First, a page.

One of the difficulties I have in the attempting  to defend and protect traditional country is that in the case of this blogs subject, Hank Williams, a great deal of his influence on subsequent music history can be found, not in Nashville style country or so called traditional country, but in rock and roll.

Take the style, attitude, rhythms, and words of  Hank Williams’ songs such as ‘Mind Your own Business’, ‘Move it on Over’, ‘Honky Tonk Blues’, ‘Baby We’re Really In Love’,  and of course ‘Hey Good Lookin’  and trace their influence. Who would you find? Well, for starters, Chuck Berry, Buddy Holly and a host of other early rock stars.

Take Hank Williams solo ballads by the author or his alter ego Luke the Drifter, trace their influence and who would you find? James Taylor? John Denver? Leonard Cohen, Willie Nelson, a musician who refuses labels? Oh yea! Billy Joe Shaver too.

Sure Hank had a tremendous influence on more traditional country stars such as Marty Robbins, Johnny Cash, Webb Pierce, Stonewall Jackson, but if you want to look where Hank really lives, he lives in rock and roll.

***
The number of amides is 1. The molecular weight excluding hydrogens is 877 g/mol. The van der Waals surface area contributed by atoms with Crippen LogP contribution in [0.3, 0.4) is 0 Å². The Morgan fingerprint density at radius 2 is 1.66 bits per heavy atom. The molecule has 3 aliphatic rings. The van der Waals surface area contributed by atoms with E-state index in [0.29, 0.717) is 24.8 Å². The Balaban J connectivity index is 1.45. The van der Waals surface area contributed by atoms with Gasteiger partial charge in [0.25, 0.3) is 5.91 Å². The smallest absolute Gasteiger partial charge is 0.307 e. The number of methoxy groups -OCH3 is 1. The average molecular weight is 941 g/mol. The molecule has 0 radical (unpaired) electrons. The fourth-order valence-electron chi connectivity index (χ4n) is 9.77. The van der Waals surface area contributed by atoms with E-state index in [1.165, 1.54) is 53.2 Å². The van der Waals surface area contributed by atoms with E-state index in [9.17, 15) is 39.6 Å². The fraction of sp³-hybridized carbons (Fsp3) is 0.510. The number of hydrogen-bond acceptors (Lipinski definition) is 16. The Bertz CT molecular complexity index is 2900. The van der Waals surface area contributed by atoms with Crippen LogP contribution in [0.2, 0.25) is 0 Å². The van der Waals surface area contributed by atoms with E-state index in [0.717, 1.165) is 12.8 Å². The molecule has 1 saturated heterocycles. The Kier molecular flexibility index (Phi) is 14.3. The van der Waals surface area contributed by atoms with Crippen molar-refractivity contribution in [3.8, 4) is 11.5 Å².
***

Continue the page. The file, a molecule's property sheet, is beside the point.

The solitary lonely figure at the centre of a stage, projecting a soliloquy like singing recitation of the deepest feelings and thoughts of a character outside of himself was the creation of Hank Williams and survives today in all musical genres.   

The current project to record some Hank Williams’ lyrics is under the direction of Bob Dylan and Jack White. And fittingly so.

So as much as I sympathize with  those who bemoan the loss of traditional country music in the modern country music industry, I don’t see it accomplishing much. What we have to do is make people aware of great legacy of not only Hank Williams but a host of other country greats who have passed:Roy Acuff, Jimmie Rodgers, the Carters,  Hank Snow, Lefty Frizzel, Marty Robbins, Johnny Horton, Webb Pierce, Ernest Tubb, Stonewall Jackson, Faron Young (a bit of a rocker in the Hank tradition) Patsy Cline, and we could go on and on.

Worrying about who’s on the Opry is a lost cause, and the Hall of Fame pretty much the same, and country radio.. If you wish to direct your attention in a worthwhile direction I would say the museums devoted to country and various artists which seem to do do a pretty good job.

Pop fans aren’t hearing too much Al Jolson, Rudy Vallee,  Bing Crosby and the Andrew Sisters either, so I guess it’s a universal problem.

I’m not expecting a new Hank or Lefty, Bing or Frank on the scene anytime soon.

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Hank Williams was very knowledgeable about the Bible and meaning of Bible stories,  and certainly had a near obsession with death and the afterlife.